Better Homes and Gardens (Part II)

Better Homes and Gardens


The Edward Durell Stone "Modern" House

Source: Official Souvenir Book, New York World's Fair 1964/1965, p.70, by the editors of Time-Life Books, Time Inc.,
New York
Architectural Model

The second of the World's Fair houses, the design of Edward Durell Stone, represents an entirely different concept than the Wills house. In this house, the emphasis is on self-contained living, a necessity when building space is scarce and 50x100-foot lots are often the rule. Stone's answer to suburban overexposure is to build in, to cloister a house around itself for that precious commodity, privacy.

Like so many village houses in France and the Mediterranean countries, this one presents a closed front to the street (below). Its garage starts at the street line, leaving an arrival court between garage and house. Plantings are concentrated in simple, strategic units.


The plan indicates the guiding concept of this house - a room arrangement that is geared to a family of all ages. Since people tend to live around a kitchen, it occupies a central place in the plan; the living and dining rooms are close by, and the family room is just down the hall by the garage. This arrangement helps generate systematic privacy for the family, with space for the children to entertain at one end and room at the other end for a quiet master bedroom suite and a study.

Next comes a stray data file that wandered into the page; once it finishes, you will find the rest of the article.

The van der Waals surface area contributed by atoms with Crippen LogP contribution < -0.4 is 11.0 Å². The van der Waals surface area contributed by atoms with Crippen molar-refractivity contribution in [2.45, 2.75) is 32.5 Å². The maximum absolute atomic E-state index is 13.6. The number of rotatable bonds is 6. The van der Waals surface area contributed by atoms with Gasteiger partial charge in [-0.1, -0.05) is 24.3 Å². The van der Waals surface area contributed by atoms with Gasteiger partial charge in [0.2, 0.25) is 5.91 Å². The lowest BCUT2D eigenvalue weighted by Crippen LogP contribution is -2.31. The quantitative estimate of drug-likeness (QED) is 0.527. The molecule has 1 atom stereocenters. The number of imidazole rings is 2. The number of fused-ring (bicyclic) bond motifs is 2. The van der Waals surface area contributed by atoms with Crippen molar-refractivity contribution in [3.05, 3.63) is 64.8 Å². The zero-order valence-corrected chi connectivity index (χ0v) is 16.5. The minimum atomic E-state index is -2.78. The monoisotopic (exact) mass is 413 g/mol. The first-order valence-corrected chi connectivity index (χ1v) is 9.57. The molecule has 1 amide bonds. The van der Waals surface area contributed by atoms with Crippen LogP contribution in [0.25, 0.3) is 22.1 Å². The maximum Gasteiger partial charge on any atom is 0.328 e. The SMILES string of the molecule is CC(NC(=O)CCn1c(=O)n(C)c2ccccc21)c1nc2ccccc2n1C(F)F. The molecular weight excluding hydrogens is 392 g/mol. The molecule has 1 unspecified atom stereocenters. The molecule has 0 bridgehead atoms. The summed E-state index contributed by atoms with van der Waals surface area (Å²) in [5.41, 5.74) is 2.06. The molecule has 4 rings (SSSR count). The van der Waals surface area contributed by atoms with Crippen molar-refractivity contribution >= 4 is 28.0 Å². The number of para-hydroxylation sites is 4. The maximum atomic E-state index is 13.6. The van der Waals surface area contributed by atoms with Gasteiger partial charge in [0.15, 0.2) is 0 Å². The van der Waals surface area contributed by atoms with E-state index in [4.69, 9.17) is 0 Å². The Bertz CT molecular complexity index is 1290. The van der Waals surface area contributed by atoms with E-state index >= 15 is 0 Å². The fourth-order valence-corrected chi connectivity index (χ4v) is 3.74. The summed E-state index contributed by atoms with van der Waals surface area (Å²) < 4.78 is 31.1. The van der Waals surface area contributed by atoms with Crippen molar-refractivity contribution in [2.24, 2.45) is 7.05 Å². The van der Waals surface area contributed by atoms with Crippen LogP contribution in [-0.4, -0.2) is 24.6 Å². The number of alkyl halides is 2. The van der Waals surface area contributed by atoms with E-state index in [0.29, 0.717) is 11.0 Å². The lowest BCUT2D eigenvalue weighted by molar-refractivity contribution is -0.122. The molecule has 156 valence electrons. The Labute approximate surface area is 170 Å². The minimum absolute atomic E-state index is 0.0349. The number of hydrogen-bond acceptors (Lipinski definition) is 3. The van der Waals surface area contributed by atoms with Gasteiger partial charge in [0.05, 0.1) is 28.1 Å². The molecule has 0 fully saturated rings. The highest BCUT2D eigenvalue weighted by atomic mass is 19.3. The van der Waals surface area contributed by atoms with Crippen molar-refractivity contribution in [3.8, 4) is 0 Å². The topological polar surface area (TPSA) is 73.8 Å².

Stone Home - Exterior

Because this house lives within itself, it can take full advantage of the lot (see plan). Courtyard walls extend to the edges of the lot, with covered patios at each corner of the house; rooms are clustered so they share the view of the courts. At the same time, these rooms open into a central atrium, making corridors unnecessary.

Stone Home - Courtyard

Just to the right of the front entry (above) is one of the outdoor courts, a dramatic illustration of Stone's concept of built-in privacy. The masonry walls give it a measured scope, with the roofed-over section creating a lanai effect. The court opens from the dining room and a bedroom, becoming a natural breakfast and luncheon area.